[Francophones] Je fais suivre cet article tel qu'il est publié par le quotidien "New Times" de Kigali.

Bishop Venuste Mutiganda audivia2002 at yahoo.fr
Ven 26 Fév 10:07:02 GMT 2010

Friday, 26th February 2010

    Genocidaires should be hunted down and punished – Sarkozy

President Nicolas Sarkozy and President Kagame address a joint press
conference yesterday in Kigali. (Photo Urugwiro Village)	
    By Kennedy Ndahiro
    KIGALI - President
Nicolas Sarkozy of France yesterday said that everyone who took part in
the 1994Genocide against the Tutsi should be hunted down and punished. He said this while on a one-day visit to Rwanda where he held talks with President Paul Kagame at Urugwiro Village. “There
should be no ambiguity; we want all those responsible to be hunted down
and punished, the tough-talking Sarkozy told a joint press conference
after the meeting.  “I told President Kagame, that those who
carried it out, wherever they are, must be found and punished. Are
there any in France? It is up to justice to tell us”. He pointed
out that France recently denied political asylum to one of them and
that a judicial inquiry targeting others is currently ongoing. Though
Sarkozy did not officially apologise for whatever role his country
played in the Genocide, he admitted that great mistakes were made that
cost the lives of over a million people. “There were serious
errors of judgment. Political mistakes were committed here that
absolutely had dramatic consequences,” admitted the French President. “What
happened here was a failure by humanity, it left an indelible mark.
What happened obliges the international community, including France, to
reflect on the errors that made them fail to prevent and stop the
heinous crime”. President Kagame thanked the French Head of
State for his “openness” and the “frank dialogue” both have had in the
past two years. “Rwanda and France have had a difficult past, but we are here today to affirm a new partnership,” said Kagame. 
revealed that they had discussed how both countries could foster a
strong partnership for the future, and agreed to explore mutually
beneficial opportunities in a number of sectors, including trade and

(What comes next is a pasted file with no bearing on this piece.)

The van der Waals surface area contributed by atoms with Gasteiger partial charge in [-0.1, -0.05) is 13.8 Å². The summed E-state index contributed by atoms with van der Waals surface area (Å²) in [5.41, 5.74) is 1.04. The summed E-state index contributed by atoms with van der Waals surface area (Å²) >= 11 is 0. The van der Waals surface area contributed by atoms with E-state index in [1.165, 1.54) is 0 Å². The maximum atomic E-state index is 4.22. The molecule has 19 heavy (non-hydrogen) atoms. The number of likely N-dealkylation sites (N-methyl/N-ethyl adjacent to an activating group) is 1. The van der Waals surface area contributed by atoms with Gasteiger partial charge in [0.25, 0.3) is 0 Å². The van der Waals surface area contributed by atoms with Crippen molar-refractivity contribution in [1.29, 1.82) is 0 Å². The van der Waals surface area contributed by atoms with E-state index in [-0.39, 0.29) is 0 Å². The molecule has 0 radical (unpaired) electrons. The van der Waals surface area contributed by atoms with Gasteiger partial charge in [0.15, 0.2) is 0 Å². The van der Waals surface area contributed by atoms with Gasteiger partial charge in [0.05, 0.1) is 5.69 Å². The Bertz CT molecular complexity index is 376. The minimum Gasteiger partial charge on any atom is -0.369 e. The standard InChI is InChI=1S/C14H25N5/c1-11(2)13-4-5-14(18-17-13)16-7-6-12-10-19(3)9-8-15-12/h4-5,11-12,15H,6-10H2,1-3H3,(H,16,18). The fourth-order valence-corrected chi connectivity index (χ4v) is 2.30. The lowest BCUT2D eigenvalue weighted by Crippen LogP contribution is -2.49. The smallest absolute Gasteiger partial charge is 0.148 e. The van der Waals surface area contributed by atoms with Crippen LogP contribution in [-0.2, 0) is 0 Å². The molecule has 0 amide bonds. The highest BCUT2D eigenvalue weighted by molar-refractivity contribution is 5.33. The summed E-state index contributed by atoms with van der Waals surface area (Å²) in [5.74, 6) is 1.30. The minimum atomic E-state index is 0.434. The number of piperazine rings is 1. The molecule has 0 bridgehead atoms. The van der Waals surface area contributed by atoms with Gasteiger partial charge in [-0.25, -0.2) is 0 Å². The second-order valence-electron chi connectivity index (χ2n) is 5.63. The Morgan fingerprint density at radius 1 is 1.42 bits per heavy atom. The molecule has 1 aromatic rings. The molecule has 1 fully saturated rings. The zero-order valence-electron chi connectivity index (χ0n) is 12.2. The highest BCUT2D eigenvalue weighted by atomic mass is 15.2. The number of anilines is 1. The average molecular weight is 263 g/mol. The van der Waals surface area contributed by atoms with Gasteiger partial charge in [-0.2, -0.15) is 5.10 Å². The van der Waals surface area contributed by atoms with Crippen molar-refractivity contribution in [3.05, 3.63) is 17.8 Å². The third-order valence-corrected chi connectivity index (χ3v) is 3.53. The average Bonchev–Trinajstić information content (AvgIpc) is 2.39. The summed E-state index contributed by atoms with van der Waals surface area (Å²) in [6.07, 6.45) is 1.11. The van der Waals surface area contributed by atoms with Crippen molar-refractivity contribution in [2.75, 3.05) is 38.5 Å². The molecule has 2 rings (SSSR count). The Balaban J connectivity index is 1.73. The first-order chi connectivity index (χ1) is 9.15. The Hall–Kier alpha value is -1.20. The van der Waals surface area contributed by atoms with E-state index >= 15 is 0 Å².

investment, education and health as well as cultural exchanges. “We look forward to a friendship based on mutual respect and close collaboration in pursuing our shared interests”.
the issue of Rwanda switching from French to English as the language of
instruction in schools, President Kagame set the record straight,
saying that it was not triggered by the collapse of diplomatic
relations in 2006, but rather by the need for Rwanda ‘to be the best it
can be’. “I want to make it clear, that in the first place, we
did not stop teaching, learning or speaking French in Rwanda. In fact,
we have not stopped our membership to the francophone family of
nations. We are still members and want to continue being a member,” he
pointed out. “We are basically ready to speak other languages
including French and English. In fact there have been suggestions that
we should maybe start learning Chinese”. President Sarkozy
announced that he had personally invited President Kagame to a
Franco-Africa summit that will be held in Nice mid this year. “I
think it is a great symbol of our reciprocal trust and our capability
to turn the page… It does not take away the pain, the mistakes or the
difficulties, but it makes it possible to think about the future,”
underlined the French President. Rwanda broke off diplomatic
relations with France following a string of controversial and
subsequently  discredited indictments by a French judge against senior
Rwandan officials in November 2006. Ends

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